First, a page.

All the money raised stays in our local community. It allows the Lions Club to provide eye exams, eyeglasses and/or surgeries to any local who cannot afford them. It also provides the funds for our annual visit to the grammar and middle schools each December for free vision screenings.

The Lions Club also works with other groups by collecting eyeglasses from several optometrists. These eyeglasses are packed and shipped to countries all over the world. We have local collection boxes located at the Joslyn Center and Cambria Library.

Vision care is the priority of all Lions Clubs, and Cambria does its part, thanks to all of you.

Lanny Loveland, Chairman, White Cane Day

Debt, elections and CCSD questions

Thank you, John FitzRandolph, for giving voice to a list of things I don’t understand, either. Here’s another: I don’t understand how a portable, temporary emergency water facility costing $4 million turned into a permanent water plant costing $9 million that, by the time it was built, cost $13 million, without having to discuss the changes with the public. Doesn’t the public generally get to express opinions on spending huge amounts of money? Give a Yea or Nay? Or does the Community Services District Board just get to spend us into as much debt as it wants without the annoyance of public critics?

Why didn’t the CSD board invite either of the people who ran for office and finished just behind the winners to fill the empty seat? Back in 2011, when the board had an empty seat to fill by appointment, Valerie Bentz, who received only about 40 votes fewer than Jim Bahringer in the 2010 election, was the obvious person to appoint to the seat. Rather than choose her, someone who represented an important viewpoint, board members appointed Gail Robinette, whom they described as a “team player.”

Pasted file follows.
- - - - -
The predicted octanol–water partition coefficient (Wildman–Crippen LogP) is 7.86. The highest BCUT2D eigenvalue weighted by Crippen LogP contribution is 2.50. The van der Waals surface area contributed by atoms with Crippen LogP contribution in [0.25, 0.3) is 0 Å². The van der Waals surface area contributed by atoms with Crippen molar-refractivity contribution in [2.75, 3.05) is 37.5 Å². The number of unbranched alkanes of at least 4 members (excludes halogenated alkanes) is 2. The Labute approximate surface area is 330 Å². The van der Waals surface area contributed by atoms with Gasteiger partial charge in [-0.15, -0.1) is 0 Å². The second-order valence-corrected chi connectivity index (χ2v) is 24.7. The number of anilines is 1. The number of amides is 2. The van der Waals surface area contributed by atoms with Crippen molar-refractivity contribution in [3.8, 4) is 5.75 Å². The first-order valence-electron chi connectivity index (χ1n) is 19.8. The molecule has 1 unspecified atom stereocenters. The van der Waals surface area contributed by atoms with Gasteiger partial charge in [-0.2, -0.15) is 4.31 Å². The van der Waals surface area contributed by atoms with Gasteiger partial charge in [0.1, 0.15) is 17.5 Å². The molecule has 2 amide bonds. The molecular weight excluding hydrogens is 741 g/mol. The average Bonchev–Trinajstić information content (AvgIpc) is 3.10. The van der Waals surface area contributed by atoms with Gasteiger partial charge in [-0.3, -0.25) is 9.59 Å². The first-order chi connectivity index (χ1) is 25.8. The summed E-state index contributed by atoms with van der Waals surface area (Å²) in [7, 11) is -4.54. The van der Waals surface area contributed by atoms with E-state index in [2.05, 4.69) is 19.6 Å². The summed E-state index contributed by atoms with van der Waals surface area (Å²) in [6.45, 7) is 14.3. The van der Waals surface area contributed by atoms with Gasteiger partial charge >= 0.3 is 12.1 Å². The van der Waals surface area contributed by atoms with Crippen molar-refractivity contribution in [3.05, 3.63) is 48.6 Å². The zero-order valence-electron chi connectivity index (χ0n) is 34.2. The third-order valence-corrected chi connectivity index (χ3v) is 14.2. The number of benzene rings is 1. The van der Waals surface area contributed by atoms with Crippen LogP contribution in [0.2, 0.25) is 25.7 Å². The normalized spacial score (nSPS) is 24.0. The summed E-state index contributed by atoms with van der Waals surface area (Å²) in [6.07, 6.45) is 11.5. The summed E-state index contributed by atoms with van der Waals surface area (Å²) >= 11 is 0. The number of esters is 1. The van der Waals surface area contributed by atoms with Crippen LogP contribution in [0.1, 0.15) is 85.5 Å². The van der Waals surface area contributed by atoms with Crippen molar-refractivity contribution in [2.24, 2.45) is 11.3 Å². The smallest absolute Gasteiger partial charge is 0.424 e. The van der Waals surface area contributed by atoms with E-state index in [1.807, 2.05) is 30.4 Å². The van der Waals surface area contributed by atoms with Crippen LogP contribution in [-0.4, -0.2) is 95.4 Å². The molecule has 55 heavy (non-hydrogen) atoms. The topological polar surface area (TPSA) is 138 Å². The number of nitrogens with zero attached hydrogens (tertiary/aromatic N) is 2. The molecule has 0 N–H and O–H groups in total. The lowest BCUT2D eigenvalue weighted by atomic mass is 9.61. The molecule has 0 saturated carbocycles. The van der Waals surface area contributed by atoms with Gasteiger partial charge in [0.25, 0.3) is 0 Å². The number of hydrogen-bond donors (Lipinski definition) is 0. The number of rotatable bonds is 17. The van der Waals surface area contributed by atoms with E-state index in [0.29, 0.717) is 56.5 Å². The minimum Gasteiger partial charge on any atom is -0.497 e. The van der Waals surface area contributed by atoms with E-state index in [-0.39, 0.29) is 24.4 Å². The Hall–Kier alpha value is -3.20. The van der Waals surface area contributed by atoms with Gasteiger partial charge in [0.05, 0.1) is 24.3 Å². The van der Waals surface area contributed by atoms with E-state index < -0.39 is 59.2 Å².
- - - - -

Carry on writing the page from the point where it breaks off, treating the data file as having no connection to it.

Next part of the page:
Appointing a person who is widely distrusted and whose point of view is already held by a majority silences alternative viewpoints. If there’s no penalty for behaving undemocratically, why not appoint your friends and cronies? The thing I really don’t understand is why intelligent, well-educated Cambrians keep electing such poor leadership.

Christine Heinrichs, Cambria

Why downplay good, focus on negative?

I found the column by John FitzRandolph (“From no scarecrow is heard a discouraging word,” Oct. 5) negative and misleading. Instead of praising the community for the great work and reception by visitors, it downplayed the good and focused on the negative, even to the point of implying he was glad the tourists were gone. I don’t think the merchants would agree.

Then he was bashing the Republican debate from a very biased viewpoint. This was not the forum for his negative point of view and should have been a separate column. Most of my friends agree this “debate” was very biased with the questions presented and was a waste of time, but out of place in this article. It should have been a separate article.

I feel in the future this type of article should be better monitored by the Cambrian. I support no political party and would prefer unbiased reporting with a proper heading to any article with a particular agenda.

Donald M. Lagrand, Cambria